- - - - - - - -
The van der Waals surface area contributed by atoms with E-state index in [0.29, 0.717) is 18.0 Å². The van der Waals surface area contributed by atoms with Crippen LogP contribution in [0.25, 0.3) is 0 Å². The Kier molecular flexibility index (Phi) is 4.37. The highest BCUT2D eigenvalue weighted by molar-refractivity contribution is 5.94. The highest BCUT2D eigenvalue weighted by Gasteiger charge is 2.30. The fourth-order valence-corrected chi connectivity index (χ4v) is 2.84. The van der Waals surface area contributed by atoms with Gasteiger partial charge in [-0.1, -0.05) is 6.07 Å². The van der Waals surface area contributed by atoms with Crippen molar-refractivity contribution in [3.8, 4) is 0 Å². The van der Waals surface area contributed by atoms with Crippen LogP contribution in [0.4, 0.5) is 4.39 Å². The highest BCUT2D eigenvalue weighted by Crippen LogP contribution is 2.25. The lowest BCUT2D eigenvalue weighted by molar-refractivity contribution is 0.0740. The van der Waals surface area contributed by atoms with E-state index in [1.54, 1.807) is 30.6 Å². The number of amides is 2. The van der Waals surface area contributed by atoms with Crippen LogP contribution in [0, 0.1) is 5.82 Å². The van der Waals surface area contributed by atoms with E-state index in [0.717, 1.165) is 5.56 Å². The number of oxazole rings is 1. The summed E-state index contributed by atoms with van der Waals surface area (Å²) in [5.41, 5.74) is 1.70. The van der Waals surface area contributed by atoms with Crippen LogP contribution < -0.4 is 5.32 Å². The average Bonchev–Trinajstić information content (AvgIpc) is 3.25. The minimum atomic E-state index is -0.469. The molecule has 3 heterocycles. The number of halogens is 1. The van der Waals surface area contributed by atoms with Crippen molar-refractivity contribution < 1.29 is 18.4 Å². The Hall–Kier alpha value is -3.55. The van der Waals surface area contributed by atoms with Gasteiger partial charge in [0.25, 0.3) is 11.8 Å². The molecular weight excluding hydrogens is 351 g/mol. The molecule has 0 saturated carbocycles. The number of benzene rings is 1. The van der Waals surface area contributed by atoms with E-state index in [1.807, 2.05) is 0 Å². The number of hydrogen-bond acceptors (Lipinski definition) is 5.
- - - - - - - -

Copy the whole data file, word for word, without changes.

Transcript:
The van der Waals surface area contributed by atoms with E-state index in [0.29, 0.717) is 18.0 Å². The van der Waals surface area contributed by atoms with Crippen LogP contribution in [0.25, 0.3) is 0 Å². The Kier molecular flexibility index (Phi) is 4.37. The highest BCUT2D eigenvalue weighted by molar-refractivity contribution is 5.94. The highest BCUT2D eigenvalue weighted by Gasteiger charge is 2.30. The fourth-order valence-corrected chi connectivity index (χ4v) is 2.84. The van der Waals surface area contributed by atoms with Gasteiger partial charge in [-0.1, -0.05) is 6.07 Å². The van der Waals surface area contributed by atoms with Crippen molar-refractivity contribution in [3.8, 4) is 0 Å². The van der Waals surface area contributed by atoms with Crippen LogP contribution in [0.4, 0.5) is 4.39 Å². The highest BCUT2D eigenvalue weighted by Crippen LogP contribution is 2.25. The lowest BCUT2D eigenvalue weighted by molar-refractivity contribution is 0.0740. The van der Waals surface area contributed by atoms with E-state index in [1.54, 1.807) is 30.6 Å². The number of amides is 2. The van der Waals surface area contributed by atoms with Crippen LogP contribution in [0, 0.1) is 5.82 Å². The van der Waals surface area contributed by atoms with E-state index in [0.717, 1.165) is 5.56 Å². The number of oxazole rings is 1. The summed E-state index contributed by atoms with van der Waals surface area (Å²) in [5.41, 5.74) is 1.70. The van der Waals surface area contributed by atoms with Crippen LogP contribution < -0.4 is 5.32 Å². The average Bonchev–Trinajstić information content (AvgIpc) is 3.25. The minimum atomic E-state index is -0.469. The molecule has 3 heterocycles. The number of halogens is 1. The van der Waals surface area contributed by atoms with Crippen molar-refractivity contribution < 1.29 is 18.4 Å². The Hall–Kier alpha value is -3.55. The van der Waals surface area contributed by atoms with Gasteiger partial charge in [0.25, 0.3) is 11.8 Å². The molecular weight excluding hydrogens is 351 g/mol. The molecule has 0 saturated carbocycles. The number of benzene rings is 1. The van der Waals surface area contributed by atoms with E-state index in [1.807, 2.05) is 0 Å². The number of hydrogen-bond acceptors (Lipinski definition) is 5.